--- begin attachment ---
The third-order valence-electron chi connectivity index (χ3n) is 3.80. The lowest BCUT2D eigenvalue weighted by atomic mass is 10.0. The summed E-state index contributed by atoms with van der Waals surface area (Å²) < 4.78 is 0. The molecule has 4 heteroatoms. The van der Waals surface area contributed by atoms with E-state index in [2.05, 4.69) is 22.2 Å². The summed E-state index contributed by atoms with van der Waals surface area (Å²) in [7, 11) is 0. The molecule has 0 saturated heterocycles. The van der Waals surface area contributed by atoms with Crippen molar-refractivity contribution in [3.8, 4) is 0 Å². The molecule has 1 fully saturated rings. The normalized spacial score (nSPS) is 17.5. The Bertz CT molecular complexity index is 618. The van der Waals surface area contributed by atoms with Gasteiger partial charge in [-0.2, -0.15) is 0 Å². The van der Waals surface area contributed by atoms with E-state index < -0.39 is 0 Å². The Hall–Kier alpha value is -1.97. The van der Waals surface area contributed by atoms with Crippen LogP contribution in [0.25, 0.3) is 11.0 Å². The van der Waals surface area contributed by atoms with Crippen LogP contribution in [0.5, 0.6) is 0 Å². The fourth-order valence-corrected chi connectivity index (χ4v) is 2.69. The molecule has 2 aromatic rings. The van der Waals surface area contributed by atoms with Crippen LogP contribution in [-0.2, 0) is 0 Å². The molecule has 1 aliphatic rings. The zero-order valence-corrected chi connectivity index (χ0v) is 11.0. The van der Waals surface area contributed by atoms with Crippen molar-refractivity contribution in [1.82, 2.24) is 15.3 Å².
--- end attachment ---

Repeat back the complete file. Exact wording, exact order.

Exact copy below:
The third-order valence-electron chi connectivity index (χ3n) is 3.80. The lowest BCUT2D eigenvalue weighted by atomic mass is 10.0. The summed E-state index contributed by atoms with van der Waals surface area (Å²) < 4.78 is 0. The molecule has 4 heteroatoms. The van der Waals surface area contributed by atoms with E-state index in [2.05, 4.69) is 22.2 Å². The summed E-state index contributed by atoms with van der Waals surface area (Å²) in [7, 11) is 0. The molecule has 0 saturated heterocycles. The van der Waals surface area contributed by atoms with Crippen molar-refractivity contribution in [3.8, 4) is 0 Å². The molecule has 1 fully saturated rings. The normalized spacial score (nSPS) is 17.5. The Bertz CT molecular complexity index is 618. The van der Waals surface area contributed by atoms with Gasteiger partial charge in [-0.2, -0.15) is 0 Å². The van der Waals surface area contributed by atoms with E-state index < -0.39 is 0 Å². The Hall–Kier alpha value is -1.97. The van der Waals surface area contributed by atoms with Crippen LogP contribution in [0.25, 0.3) is 11.0 Å². The van der Waals surface area contributed by atoms with Crippen LogP contribution in [0.5, 0.6) is 0 Å². The fourth-order valence-corrected chi connectivity index (χ4v) is 2.69. The molecule has 2 aromatic rings. The van der Waals surface area contributed by atoms with Crippen LogP contribution in [-0.2, 0) is 0 Å². The molecule has 1 aliphatic rings. The zero-order valence-corrected chi connectivity index (χ0v) is 11.0. The van der Waals surface area contributed by atoms with Crippen molar-refractivity contribution in [1.82, 2.24) is 15.3 Å².